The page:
Picture of virus under microscope

Research under the microscope...

The Strathprints institutional repository is a digital archive of University of Strathclyde research outputs.

Strathprints serves world leading Open Access research by the University of Strathclyde, including research by the Strathclyde Institute of Pharmacy and Biomedical Sciences (SIPBS), where research centres such as the Industrial Biotechnology Innovation Centre (IBioIC), the Cancer Research UK Formulation Unit, SeaBioTech and the Centre for Biophotonics are based.

Explore SIPBS research

Design implications of the new harmonised probabilistic damage stability regulations

Vassalos, Dracos and York, Anthony and Jasionowski, Andrzej and Kanerva, Markku and Scott, Andrew (2007) Design implications of the new harmonised probabilistic damage stability regulations. International Shipbuilding Progress, 54 (4). pp. 339-361. ISSN 0020-868X

[img]
Preview
PDF
design_implications_of_new_harmonised_probabilistic_ISP.pdf - Preprint

Download (1MB) | Preview

Abstract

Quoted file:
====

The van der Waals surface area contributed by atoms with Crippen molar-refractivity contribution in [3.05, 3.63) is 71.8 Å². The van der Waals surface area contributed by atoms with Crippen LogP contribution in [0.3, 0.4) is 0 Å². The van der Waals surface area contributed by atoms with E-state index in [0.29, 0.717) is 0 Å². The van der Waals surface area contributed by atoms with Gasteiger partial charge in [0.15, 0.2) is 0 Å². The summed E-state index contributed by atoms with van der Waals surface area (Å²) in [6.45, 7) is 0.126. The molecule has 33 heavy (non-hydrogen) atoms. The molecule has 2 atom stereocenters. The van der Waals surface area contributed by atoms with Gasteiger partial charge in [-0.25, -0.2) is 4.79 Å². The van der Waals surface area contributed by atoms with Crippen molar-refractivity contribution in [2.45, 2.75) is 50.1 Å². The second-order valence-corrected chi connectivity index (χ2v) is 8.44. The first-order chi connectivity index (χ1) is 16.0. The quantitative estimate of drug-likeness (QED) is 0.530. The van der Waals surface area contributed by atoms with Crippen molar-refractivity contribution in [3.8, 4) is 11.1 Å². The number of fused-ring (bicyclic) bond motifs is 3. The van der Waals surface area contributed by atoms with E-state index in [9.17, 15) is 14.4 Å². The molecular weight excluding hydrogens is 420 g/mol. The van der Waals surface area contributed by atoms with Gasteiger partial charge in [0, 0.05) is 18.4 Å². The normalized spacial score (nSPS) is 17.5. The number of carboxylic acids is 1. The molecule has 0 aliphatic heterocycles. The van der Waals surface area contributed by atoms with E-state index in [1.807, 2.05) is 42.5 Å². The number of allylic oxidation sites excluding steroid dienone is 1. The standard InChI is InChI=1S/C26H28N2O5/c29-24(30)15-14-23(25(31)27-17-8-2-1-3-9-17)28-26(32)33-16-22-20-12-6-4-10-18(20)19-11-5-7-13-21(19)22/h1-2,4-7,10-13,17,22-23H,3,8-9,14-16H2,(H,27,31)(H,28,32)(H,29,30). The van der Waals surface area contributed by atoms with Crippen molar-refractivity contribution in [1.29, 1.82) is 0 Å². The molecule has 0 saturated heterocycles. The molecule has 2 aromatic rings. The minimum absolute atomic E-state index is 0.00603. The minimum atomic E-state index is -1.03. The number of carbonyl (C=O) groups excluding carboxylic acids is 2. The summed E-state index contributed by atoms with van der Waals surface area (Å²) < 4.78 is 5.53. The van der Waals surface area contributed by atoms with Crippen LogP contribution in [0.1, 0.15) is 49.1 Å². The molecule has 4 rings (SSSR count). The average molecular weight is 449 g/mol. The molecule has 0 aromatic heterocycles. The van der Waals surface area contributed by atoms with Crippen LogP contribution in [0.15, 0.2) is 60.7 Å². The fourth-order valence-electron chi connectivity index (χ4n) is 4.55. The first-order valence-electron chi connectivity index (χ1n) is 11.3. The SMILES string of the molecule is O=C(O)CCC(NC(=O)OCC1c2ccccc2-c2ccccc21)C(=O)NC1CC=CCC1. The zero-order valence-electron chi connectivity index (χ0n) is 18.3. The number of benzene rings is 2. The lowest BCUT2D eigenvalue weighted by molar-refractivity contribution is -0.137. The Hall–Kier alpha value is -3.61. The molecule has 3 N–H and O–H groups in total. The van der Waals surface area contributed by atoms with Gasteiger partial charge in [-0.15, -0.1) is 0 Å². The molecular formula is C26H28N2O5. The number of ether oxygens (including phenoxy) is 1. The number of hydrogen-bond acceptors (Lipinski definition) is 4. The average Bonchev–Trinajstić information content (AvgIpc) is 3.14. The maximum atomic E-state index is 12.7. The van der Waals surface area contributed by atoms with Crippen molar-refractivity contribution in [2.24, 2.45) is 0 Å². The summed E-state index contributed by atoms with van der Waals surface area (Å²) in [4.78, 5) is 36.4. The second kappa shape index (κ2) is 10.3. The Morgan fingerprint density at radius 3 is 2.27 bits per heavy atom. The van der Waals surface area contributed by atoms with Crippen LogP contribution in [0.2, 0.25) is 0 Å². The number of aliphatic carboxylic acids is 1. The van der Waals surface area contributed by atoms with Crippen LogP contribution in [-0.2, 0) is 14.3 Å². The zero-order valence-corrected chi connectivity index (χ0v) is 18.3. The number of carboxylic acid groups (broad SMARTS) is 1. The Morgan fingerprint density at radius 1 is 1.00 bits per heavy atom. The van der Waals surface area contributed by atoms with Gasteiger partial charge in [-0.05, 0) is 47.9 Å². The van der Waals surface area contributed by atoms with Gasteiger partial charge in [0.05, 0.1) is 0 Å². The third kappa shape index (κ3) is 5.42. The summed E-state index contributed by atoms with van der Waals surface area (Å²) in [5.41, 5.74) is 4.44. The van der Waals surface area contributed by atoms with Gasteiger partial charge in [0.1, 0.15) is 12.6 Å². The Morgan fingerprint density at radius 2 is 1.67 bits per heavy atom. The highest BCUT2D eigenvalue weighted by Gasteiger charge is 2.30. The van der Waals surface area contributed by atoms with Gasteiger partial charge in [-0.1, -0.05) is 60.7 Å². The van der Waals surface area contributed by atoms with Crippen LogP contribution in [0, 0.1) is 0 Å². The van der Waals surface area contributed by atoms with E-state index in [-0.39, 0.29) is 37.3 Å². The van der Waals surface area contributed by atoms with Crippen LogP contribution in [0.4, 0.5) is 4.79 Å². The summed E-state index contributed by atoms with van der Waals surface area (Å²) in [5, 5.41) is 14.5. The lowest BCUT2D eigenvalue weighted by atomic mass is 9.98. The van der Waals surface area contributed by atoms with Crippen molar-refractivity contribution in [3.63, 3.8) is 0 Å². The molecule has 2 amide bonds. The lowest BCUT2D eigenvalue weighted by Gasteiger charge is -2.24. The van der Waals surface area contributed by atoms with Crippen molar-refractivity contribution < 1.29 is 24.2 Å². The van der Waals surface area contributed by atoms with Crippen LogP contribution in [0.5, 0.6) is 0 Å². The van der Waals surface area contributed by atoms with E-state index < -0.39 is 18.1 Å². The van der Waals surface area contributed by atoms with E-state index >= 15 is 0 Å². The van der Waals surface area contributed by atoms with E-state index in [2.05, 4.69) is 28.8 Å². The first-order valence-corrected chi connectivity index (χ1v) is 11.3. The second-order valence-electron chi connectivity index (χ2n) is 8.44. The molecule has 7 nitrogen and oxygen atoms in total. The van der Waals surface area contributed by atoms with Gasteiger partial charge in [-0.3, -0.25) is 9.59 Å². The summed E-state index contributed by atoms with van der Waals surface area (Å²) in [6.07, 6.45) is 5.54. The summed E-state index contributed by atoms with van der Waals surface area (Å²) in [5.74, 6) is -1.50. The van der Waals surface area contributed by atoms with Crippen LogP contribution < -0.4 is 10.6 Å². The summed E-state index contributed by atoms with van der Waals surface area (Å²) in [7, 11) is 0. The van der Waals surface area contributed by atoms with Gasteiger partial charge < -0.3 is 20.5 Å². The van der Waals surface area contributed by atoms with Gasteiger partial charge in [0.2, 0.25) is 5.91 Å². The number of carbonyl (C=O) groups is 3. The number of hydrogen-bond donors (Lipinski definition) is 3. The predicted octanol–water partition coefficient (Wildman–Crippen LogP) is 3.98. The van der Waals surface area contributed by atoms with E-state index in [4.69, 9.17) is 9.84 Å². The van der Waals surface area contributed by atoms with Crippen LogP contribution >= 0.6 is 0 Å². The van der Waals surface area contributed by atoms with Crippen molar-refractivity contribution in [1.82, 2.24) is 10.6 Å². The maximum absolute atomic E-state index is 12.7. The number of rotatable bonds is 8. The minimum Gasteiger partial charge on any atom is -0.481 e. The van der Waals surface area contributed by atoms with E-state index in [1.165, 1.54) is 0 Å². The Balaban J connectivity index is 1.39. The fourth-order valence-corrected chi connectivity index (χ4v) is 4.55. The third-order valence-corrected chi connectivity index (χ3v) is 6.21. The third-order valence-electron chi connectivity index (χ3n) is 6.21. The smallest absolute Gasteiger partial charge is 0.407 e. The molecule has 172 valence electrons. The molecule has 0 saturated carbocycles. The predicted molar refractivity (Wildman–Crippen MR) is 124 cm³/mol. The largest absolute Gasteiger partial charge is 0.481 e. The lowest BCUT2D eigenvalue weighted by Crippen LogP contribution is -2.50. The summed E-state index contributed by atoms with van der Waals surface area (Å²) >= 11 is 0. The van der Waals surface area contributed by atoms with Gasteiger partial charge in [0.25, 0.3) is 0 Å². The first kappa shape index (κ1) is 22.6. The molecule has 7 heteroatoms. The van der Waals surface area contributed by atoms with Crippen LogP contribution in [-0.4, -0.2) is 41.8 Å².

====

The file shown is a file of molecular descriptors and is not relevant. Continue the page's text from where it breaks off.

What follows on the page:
In anticipation of the forthcoming new harmonised regulations for damage stability, SOLAS Chapter II-1, proposed in IMO MSC 80 and due for enforcement in 2009, a number of ship owners and consequentially yards and classification societies are venturing to exploit the new degrees of freedom afforded by the probabilistic concept of ship subdivision. In this process, designers are finding it rather difficult to move away from the prescription mindset that has been deeply ingrained in their way of conceptualising, creating and completing a ship design. Total freedom it appears is hard to cope with and a helping hand is needed to guide them in crossing the line from prescriptive to goal-setting design. This will be facilitated considerably with improved understanding of what this concept entails and of its limitations and range of applicability. This paper represents an attempt in this direction, based on the results of a research study, financed by the Maritime and Coastguard Agency in the UK, to assess the design implications of the new harmonised rules on passenger and cargo ships.